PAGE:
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Got Heavy Metals in Your Soil?

How to Deal with Contaminated Soil

If your urban garden has high levels of heavy metals and you still want to be able to grow edible produce, Jouraeva says to start off by “growing away from the road and away from buildings where the quality of the soil is probably better.” Then there are three solutions you can use to deal with contaminants in the soil there:

1. Physically remove the contaminated soil.

You will probably need to hire a professional contractor to do this, which Shayler says may be prohibitively expensive and “doesn’t solve the problem, it only moves it.”

2. Cover up and start over.

Clear the area of any visible paint chips and cover the contaminated soil with raised beds or landscape fabric and a new layer of fresh soil. Heavy metals do not move or seep upwards, so as long as the old and new soils don’t mix, you can simply cover up the dangerous soil with good healthy soil and start over fresh. “This will actually allow you to grow your plants in a better environment,” encourages Shayler.

3. Add a coating of organic matter to your soil.

“This will bind the contaminants and make them less available to the plant,” says Shayler. You should add one-third as much organic matter as there is contaminated soil. Compost, non-acidic peat and manure are all good sources of organic matter. “Even just adding extra compost will dilute the concentration of contaminants and make the soil better off,” she concludes.

Research is also currently being done on a process called bioremediation, which essentially grows the heavy metals out of the soil and into plants that can absorb the toxins. Then the heavy metal-ridden plants are harvested and removed so that only clean soil is left underneath. This process is thought to be useful for the removal of cadmium, zinc and copper, but is currently not viable for lead and is therefore not a great option for city dwellers.

If you think your property might contain problematic soil, call your local environmental agency and ask where you can have your soil tested. “It’s better to make informed decisions so you can remain proactive and don’t have to be worried,” says Shayler. Better to be safe than sorry. Good luck with your urban garden project, and let us know how it goes!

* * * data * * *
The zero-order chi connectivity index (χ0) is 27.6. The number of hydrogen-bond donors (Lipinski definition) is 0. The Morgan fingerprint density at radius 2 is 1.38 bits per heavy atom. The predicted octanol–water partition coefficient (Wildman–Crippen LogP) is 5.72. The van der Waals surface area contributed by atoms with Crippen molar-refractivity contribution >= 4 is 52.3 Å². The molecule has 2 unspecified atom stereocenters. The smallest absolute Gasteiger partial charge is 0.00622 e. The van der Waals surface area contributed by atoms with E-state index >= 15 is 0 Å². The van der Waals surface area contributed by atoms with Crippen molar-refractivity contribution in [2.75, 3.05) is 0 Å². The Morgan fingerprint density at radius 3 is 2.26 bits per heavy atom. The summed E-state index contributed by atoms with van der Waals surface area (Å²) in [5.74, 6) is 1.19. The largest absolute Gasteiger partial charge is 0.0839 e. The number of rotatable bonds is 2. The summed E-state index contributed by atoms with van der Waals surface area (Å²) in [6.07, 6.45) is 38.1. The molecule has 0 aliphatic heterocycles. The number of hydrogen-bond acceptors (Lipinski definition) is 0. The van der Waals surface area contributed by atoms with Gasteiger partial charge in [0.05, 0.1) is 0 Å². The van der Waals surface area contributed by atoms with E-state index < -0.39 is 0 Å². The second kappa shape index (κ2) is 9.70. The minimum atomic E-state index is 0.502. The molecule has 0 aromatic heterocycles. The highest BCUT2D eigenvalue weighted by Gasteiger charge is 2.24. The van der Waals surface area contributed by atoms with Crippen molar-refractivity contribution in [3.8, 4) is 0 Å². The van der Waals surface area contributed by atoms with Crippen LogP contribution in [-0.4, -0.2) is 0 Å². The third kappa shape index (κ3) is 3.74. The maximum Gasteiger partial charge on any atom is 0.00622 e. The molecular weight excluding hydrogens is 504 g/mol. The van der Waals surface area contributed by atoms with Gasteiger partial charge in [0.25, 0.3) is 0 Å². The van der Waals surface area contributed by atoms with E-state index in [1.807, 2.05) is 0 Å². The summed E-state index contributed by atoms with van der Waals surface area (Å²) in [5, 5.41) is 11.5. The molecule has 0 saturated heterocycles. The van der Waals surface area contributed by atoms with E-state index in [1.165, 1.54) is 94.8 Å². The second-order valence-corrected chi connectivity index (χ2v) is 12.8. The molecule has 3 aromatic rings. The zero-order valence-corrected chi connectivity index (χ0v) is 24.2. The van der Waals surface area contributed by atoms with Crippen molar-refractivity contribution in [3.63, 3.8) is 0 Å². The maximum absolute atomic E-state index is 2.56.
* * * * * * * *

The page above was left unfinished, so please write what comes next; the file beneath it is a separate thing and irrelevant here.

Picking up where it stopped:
Related:
Heavy Metal Toxicity and Your Health
Maintaining Healthy Soil: A Gardener’s Duty
Get the Lead Out

Read more: Conservation, Health & Safety, Home, Household Hints, Lawns & Gardens, Nature, , , , , , , ,

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35 comments

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1:22AM PDT on Mar 23, 2012

HOW DO YOU GET RID OF THEM! I WANT TO START A GARDEN THIS SUMMER. I WILL DO MY RESEARCH. THANKS SO MUCH FOR INFORMATION.

5:01PM PDT on Mar 22, 2011

Grow almost anything indoors.
How to Grow Tomatoes And Peppers Under Indoor Lamps

9:10AM PDT on Oct 23, 2010

anyway to remove the containments from the soil?

9:47PM PDT on Oct 1, 2010

Thank You. Thanks for the tip: Washing produce with vinegar and water or soap will take the lead off, and possibly the other metals. Wash the produce, do not leave the dirt on, when delling with heavy metal contaminated soil.

9:06AM PDT on Sep 27, 2010

Very interesting! Thanks for the post!

3:24AM PDT on Sep 23, 2010

Very important article . I learned alot.

8:47AM PDT on Sep 21, 2010

Thanks for reading the article that I posted from Networx. Alexandra- according to the author of the article, heavy metals do get absorbed into more watery plants, like lettuce. You can mitigate the risk by peeling vegetables that have thicker skins. Thanks for reading!

7:26PM PDT on Sep 18, 2010

Buen comentario.

5:08PM PDT on Sep 16, 2010

My father died of heavy metals poisoning thirty years ago......

10:32AM PDT on Sep 16, 2010

I had never given this a thought..but my house has been here for over 100 years so I should be ok. The thing I won;t do is use the compost from our local compost area. The grass clippings that have been treated with poison sprays..are just covered with dirt and the following year it is nice looking compost..but it still contains the poisons from all the sprays.

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